Unique alcohol avoidance program is associated with lower death rates
A new study conducted by the RAND Corporation suggests that a statewide alcohol-monitoring program in South Dakota, known as the 24/7 Sobriety Program, is associated with lower death rates among those arrested for drunk driving and other alcohol-involved offenses. The program requires participants to be tested frequently for alcohol use, and those who test positive or miss a test face swift but modest sanctions, such as a night or two in jail. The study found that those who participated in the program had approximately a 50% lower risk of dying during the study period compared to those who did not participate in the program.
Alcohol-related deaths in the United States
Alcohol is the third-leading cause of preventable death in the United States. In 2020 alone, alcohol-impaired driving claimed 11,654 lives, representing a 14% increase over the previous year. Given the significant impact that alcohol has on public health and safety, the study's findings have important implications for policymakers and public health officials.
The 24/7 Sobriety Program in South Dakota
The 24/7 Sobriety Program is a public safety effort aimed at reducing the number of repeat offenders who are arrested for alcohol-involved offenses. The program is largely focused on those who are repeatedly arrested for drunk driving and imposes very frequent alcohol testing along with swift but modest sanctions for those testing positive or missing a test, typically a night or two in jail. The program has been shown to lower the likelihood that participants will be rearrested or have probation revoked, as well as reducing county-level repeat DUI arrests and domestic violence arrests.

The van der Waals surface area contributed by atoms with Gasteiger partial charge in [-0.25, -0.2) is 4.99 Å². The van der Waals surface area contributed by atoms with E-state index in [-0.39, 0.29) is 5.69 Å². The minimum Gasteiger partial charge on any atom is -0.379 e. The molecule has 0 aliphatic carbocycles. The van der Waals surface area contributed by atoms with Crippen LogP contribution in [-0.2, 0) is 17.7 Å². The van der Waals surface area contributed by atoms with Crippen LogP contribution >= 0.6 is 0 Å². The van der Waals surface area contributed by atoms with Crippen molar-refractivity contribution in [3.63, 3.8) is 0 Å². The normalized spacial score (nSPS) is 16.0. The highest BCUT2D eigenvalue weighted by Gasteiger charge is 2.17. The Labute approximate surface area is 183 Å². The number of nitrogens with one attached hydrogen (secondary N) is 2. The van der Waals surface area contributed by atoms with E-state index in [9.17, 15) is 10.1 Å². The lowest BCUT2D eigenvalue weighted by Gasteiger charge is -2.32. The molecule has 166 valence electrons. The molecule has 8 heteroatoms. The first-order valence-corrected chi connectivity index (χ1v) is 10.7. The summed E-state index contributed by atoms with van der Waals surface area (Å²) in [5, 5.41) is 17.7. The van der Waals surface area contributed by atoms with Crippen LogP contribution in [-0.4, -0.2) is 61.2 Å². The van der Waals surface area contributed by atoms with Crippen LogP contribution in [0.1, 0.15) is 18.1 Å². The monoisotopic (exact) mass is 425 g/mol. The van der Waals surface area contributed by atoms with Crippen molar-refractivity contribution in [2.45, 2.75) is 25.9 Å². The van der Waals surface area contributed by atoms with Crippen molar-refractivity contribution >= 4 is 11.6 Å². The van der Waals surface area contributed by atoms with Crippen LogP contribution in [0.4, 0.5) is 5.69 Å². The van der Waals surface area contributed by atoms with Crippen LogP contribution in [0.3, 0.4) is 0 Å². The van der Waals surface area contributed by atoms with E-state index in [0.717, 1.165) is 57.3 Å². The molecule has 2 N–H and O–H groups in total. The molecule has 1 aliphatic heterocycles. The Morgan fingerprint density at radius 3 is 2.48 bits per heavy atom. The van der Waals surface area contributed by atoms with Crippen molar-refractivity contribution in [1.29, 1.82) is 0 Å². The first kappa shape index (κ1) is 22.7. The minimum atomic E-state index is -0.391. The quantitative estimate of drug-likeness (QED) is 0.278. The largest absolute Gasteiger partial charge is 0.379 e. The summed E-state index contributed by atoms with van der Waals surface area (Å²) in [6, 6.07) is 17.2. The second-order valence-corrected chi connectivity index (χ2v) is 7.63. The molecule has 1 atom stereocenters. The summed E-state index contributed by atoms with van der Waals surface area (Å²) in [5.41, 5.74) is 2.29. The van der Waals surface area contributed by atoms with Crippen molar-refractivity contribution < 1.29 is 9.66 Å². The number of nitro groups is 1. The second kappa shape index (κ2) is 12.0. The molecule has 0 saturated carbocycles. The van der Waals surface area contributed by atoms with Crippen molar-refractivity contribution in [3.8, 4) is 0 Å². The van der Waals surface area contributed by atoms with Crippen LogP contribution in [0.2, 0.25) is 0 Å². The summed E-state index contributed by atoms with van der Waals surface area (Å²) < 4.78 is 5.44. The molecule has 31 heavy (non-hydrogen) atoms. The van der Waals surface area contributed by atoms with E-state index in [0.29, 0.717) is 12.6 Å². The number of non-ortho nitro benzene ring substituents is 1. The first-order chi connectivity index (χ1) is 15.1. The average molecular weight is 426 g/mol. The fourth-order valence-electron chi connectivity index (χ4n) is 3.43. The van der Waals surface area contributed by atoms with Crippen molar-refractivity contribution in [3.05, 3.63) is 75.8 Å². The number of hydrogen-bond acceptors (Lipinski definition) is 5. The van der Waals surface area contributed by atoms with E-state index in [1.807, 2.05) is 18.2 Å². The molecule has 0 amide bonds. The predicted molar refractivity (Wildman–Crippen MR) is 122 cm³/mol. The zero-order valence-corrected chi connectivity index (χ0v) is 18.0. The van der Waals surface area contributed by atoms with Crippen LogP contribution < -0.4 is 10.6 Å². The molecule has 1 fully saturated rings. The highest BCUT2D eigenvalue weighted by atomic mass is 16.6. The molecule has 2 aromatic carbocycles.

Study design and findings
For the study, researchers analyzed criminal history and mortality data for individuals arrested for driving under the influence of alcohol in South Dakota from 2004 to 2011. The sample included 11,827 people who participated in the 24/7 program and 48,834 nonparticipants. Researchers used several statistical approaches to compare death rates between the two groups, with each adjusting for any differences between participants and nonparticipants. All of the methods showed a lower likelihood of death among those who participated in the 24/7 program compared to those who did not.
Implications for policymakers and public health officials
The study's findings add a public health dimension to the growing evidence that the 24/7 approach improves public safety by reducing rearrest. The study suggests that such programs may also improve health outcomes for those who are enrolled. The results of the study could have important implications for policymakers and public health officials who are looking for effective ways to reduce alcohol-related deaths and improve public safety.
Journal Information: Association of an Alcohol Abstinence Program With Mortality in Individuals Arrested for Driving While Alcohol Impaired, JAMA Psychiatry (2023). DOI: 10.1001/jamapsychiatry.2023.0026